In education, healthcare, and tourism, India is a far stronger partner than China. Under the Indian Technical and Economic Cooperation Scheme (TECS) and the Colombo Plan, Sri Lankan nationals can benefit from 400 slots for short- and medium-term training courses in a variety of technical and professional disciplines in India. Since 2017, students from Sri Lanka can also appear for the National Eligibility cum Entrance Test (NEET) and IIT JEE (Advanced) exams.

India can build on these educational exchanges by establishing an Indian Institute of Technology (IIT) in Sri Lanka’s planned Education Zone. In the country’s North and East, India can set up technical and English language training centres like the Sri Lanka-India Centre for English Language Training (SLICELT) in Kandy. In addition, India and Sri Lanka should look forward to extensive cooperation in pharmaceutical manufacturing, as announced in the joint statement issued during Indian External Affairs Minister Dr. S. Jaishankar’s visit earlier this year.

India’s Soft Power

In the technology sector, India could create job opportunities by expanding the presence of its Information Technology (IT) companies in Sri Lanka. These organisations can create thousands of direct and indirect jobs and boost Sri Lanka’s service economy – something that was recognised by both sides during Dr. Jaishankar’s short visit. Aside from a Special Economic Zone (SEZ) for pharmaceuticals, the two sides could also look into similar provisions for information technology and education, among other sectors.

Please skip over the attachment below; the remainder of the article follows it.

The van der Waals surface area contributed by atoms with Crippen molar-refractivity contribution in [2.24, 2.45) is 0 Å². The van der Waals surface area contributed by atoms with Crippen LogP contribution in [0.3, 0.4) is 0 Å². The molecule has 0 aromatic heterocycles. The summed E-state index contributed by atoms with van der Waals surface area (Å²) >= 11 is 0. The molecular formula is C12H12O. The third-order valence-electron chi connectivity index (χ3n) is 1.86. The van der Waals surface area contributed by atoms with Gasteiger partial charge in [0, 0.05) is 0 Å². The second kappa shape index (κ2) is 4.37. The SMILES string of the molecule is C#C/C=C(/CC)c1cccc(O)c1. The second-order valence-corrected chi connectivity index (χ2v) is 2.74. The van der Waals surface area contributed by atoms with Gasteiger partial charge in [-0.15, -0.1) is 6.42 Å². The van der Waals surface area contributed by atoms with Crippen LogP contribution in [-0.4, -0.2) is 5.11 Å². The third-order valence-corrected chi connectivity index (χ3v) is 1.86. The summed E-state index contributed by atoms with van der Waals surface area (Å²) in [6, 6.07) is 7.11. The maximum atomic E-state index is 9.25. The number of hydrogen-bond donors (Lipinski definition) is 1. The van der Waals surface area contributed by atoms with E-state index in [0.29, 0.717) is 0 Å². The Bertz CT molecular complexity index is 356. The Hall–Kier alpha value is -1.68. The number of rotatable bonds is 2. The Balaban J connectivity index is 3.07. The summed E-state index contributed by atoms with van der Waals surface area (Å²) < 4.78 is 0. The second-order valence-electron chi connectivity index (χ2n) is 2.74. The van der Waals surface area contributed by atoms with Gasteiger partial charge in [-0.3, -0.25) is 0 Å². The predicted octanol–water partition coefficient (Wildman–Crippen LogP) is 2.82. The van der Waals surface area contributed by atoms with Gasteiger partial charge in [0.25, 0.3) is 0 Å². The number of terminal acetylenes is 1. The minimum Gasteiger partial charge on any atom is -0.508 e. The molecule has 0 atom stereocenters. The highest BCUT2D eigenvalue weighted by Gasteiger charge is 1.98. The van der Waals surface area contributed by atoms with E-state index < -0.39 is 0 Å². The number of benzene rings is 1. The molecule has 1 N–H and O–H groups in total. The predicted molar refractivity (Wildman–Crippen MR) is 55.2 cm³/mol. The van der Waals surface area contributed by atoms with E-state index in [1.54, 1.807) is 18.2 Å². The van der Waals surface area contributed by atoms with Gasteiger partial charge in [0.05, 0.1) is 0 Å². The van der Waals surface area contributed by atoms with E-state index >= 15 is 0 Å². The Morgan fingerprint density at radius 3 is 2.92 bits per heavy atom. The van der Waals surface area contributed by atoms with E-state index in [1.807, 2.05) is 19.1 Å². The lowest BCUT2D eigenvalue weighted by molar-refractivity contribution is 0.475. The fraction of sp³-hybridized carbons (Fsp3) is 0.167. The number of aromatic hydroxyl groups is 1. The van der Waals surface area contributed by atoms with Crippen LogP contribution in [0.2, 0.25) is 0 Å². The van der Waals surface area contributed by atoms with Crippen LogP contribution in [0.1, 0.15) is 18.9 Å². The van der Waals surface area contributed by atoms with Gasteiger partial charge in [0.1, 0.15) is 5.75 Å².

As Sri Lanka embarks on the arduous project of drafting a new Constitution, India can lend its own experience in managing minority rights and diverse populations. It can help Sri Lanka draft policies ensuring linguistic and cultural freedom, access to grievance redress, and reservation in representative bodies.

Prime Minister Mahinda Rajapaksa with Indian Premier Narendra Modi

Last, India and Sri Lanka must look for ways to boost people-to-people contact. Sri Lanka’s greatest number of tourists comes from neighbouring India, but the vast scope of religious tourism is yet to be explored. Through Indian Prime Minister Narendra Modi’s US$ 15 million grant for the promotion of Buddhist ties with Sri Lanka announced last year, the two countries can look to create a Buddhism knowledge and tourism corridor. Finally, the grandeur and prevalence of the scintillating game of cricket in both countries ought to be leveraged. Expanding the Indian Premiere League (IPL) to Sri Lanka in partnership with the Sri Lanka Premier League (SLPL) will encourage people-to-people contact and boost two-way tourism.

Cooperation in these sectors does not diminish concerns on issues where the two neighbours might not exactly align: Tamil minority rights and China’s importance in Sri Lanka’s economy. However, thousands of years of history, cultural and linguistic closeness and the constraints of geography poise India and Sri Lanka as natural and permanent partners to tide over these issues and explore synergies in new avenues to further their respective economic and developmental aspirations jointly.

(Vijay Sappani is on the Board of the Macdonald-Laurier Institute, a public policy think tank based in Ottawa, Canada. Sappani is also is a regular contributor to international journals. (Observer Research Foundation)